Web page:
To close my second lecture on Kushner’s Angels in America, I typically show two film clips, one from Ric Burns’s New York: A Documentary Film, and one from the HBO production of Angels. I preface the clips with the idea that they will illustrate the process by which old meanings and materials get reassembled into something new — a note the play hits over and over — in this case, a new set of meanings assigned to the angel at Bethesda fountain in Central Park. (I wrote a long meditation on the fountain and its incorporation into Kushner’s play last year around this time; it includes — along with great clips from Godspell and video of the street performer Thoth — my discussion of a historical flaw the Burns film makes regarding the fountain, as well as my defense of the mistake: Just because it didn’t happen doesn’t mean it’s not true!)
The final scene of the play is also about the magic of the theater–the real effects of something artificially staged. “The magic of the theater” is a phrase Harper, the valium-popping Mormon housewife, uses earlier in the play when she encounters a magically speaking mannequin in the Mormon visitors’ center uptown. At the conclusion, Prior breaks through the fourth wall to address the audience directly, in a way doing something like what the pioneer woman from the diorama did for Harper.
Here’s the fountain scene:
And here’s how I read that moment, when Prior ends the play by blessing the audience: above all, it needs to be understood in the context of other blessings mentioned in the play – blessings that come from wrestling, struggling with the Almighty, as the Rabbi and Louis’s grandmother say Louis needs to do. This would include blessings raised intertextually: Jacob’s inheritance, as well as his blessing and new name received after struggling with the angel and ascending to heaven — one of Prior’s antecedents.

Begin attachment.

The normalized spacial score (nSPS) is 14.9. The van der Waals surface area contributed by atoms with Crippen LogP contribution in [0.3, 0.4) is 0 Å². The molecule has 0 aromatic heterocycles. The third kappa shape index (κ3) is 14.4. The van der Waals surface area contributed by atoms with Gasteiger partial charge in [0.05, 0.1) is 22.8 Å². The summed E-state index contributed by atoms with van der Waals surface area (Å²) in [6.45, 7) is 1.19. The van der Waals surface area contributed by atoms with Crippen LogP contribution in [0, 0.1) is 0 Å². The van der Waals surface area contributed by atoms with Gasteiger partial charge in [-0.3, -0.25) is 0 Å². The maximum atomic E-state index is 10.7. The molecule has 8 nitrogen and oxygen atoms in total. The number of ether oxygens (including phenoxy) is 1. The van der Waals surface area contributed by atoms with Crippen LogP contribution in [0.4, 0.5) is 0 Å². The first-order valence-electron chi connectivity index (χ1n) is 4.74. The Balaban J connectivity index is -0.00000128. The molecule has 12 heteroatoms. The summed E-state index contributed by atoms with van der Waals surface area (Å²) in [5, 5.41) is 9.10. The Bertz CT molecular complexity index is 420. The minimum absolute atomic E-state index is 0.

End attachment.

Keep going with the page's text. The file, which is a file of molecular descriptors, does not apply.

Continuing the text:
All of these blessings are intensely physical, and bodily issues are ever present in this play, as you might expect from a play dealing with AIDS. There is promise and peril in the exchange of fluids, particles — little pieces of Louis going up Joe’s nose. The experience of watching Angels, especially in the theater, is likewise extremely physical: by the time you get to the Bethesda blessing at the end, your body is aching from laughing and crying so hard–something that isn’t totally replicated in the experience of watching it on TV. At least I remember my sides splitting and a sense of physical and emotional exhaustion by the time we got to the end.
I think what Kushner’s getting at in having Prior perform a blessing as the play’s conclusion is again metatheatrical: rituals and blessings are among the oldest uses of theater, the oldest ways to organize new communities. Rituals like this one promise “more life,” which, as Kushner notes in a postscript, is a translation for the Hebrew word for “blessing.” I know some people who are offended by the blessing at the end of the play — that it’s foisted on the audience whether or not they want it, that it comes off as condescending to pronounce your viewers fabulous citizens, that in order to do so Kushner had to think pretty highly of his own prophetic calling. But that’s not how I see it — or feel it — at all. Count me among the converted: I’ll take that kind of blessing any day.